Konstantin Chernenko

Konstantin Chernenko
Birth Place
Bolshaya Tes, Krasnoyarsk Krai, Siberia
Date of Birth
24 September 1911
Date of Death
10 March 1985


Chernenko was born into the family of a poor Siberian farmer. He joined Communist Youth Organisation in 1926 and became a member of the Communist Party in 1931. His first job was as a Frontier Guard on the Sino-Soviet border.

Throughout the late 1930s and 1940s he was a party bureaucrat in charge of propaganda, literature and other Party duties in Krasnoyarsk.

He did not participate in the Second World War. He sat it out as a party official in charge of Agitprop in Siberia.

His luck changed when he met Leonid Brezhnev in Moldova. Brezhnev took a liking to this Siberian and when he moved to Moscow in 1956 he brought Chernenko with him as chief of staff.

His career in the USSR was that of a bureaucrat within the Communist Party of the Soviet Union. He was not particularly distinguished in any job he held.

Brezhnev died in 1982 and Chernenko lost the power struggle to take over. Andropov won the nomination to General Secretary. When Andropov died just over a year later Chernenko was elected to replace him despite his doctor’s warning that he was too sick for the job.

He represented a return to hard line policies. Although he supported a greater role for unions, wished to reform education and trim Soviet bureaucracy he was able to enact very little during his time in office. It is said he paid greater attention to public opinion and that he invested in consumer goods, public services and agriculture but there is very little evidence to support this.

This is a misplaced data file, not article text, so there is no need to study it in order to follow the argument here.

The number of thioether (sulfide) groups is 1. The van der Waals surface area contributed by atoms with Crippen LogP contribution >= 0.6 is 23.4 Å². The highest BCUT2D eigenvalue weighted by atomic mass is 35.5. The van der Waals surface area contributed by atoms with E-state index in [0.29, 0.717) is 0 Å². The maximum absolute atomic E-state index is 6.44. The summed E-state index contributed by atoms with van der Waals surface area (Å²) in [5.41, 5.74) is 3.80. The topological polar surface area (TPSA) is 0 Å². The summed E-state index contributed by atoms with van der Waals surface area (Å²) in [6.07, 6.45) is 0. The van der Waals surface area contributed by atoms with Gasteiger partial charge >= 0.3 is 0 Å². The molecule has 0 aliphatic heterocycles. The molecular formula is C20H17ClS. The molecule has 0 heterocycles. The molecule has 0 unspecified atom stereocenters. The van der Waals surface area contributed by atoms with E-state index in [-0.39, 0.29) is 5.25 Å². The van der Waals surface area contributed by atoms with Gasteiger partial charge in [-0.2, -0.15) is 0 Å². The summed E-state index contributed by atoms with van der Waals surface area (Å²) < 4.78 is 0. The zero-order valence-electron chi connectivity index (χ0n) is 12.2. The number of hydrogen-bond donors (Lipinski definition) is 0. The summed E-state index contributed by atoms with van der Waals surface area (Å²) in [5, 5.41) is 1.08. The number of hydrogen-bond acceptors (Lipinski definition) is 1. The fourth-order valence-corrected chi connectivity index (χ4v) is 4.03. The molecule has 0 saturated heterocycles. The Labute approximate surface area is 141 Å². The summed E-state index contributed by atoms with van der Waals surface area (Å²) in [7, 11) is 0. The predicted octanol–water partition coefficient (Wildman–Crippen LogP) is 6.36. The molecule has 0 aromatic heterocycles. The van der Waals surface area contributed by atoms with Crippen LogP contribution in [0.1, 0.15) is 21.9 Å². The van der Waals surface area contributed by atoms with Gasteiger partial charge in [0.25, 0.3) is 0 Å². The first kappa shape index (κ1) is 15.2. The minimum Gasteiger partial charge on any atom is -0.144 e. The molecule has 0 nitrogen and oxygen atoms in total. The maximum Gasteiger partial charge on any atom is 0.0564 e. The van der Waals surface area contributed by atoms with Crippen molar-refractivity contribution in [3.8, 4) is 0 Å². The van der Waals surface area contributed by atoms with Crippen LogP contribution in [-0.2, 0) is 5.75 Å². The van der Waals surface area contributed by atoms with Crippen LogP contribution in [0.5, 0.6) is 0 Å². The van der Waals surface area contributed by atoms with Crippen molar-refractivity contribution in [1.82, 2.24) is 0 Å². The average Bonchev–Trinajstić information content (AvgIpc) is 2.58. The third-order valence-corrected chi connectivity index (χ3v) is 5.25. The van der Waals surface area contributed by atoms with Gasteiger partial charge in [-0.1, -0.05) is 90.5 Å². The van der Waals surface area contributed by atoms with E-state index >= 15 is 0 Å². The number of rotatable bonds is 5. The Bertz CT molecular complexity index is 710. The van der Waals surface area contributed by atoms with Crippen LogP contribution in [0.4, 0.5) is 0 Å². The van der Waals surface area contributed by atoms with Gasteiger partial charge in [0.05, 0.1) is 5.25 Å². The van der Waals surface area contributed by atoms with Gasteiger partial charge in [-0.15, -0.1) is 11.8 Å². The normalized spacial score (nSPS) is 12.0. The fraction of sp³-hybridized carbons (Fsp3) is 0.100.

In foreign policy he escalated the Cold War and was instrumental in the Soviet Union, and thereby all Soviet block countries, boycotting the Los Angeles Olympics.

Chernenko's poor health deteriorated quickly and he was unable to govern effectively. As his strength ebbed away he left Mikhail Gorbachev to run the country. By the end of 1984 Chernenko could hardly leave the hospital. By March 1985 Mikhail Gorbachev had largely taken charge as the rest of the Politburo awaited Cherenko’s death. He died 10 March 1985 and is buried in the Kremlin.

He was an extremely poor choice for party leader. Seen by most as an attempt by the old guard to hold onto power his ill health meant he was unable even to do that effectively.


Those who try to give us advice on matters of human rights do nothing but provoke an ironic smile among us. We will not permit anyone to interfere in our affairs.

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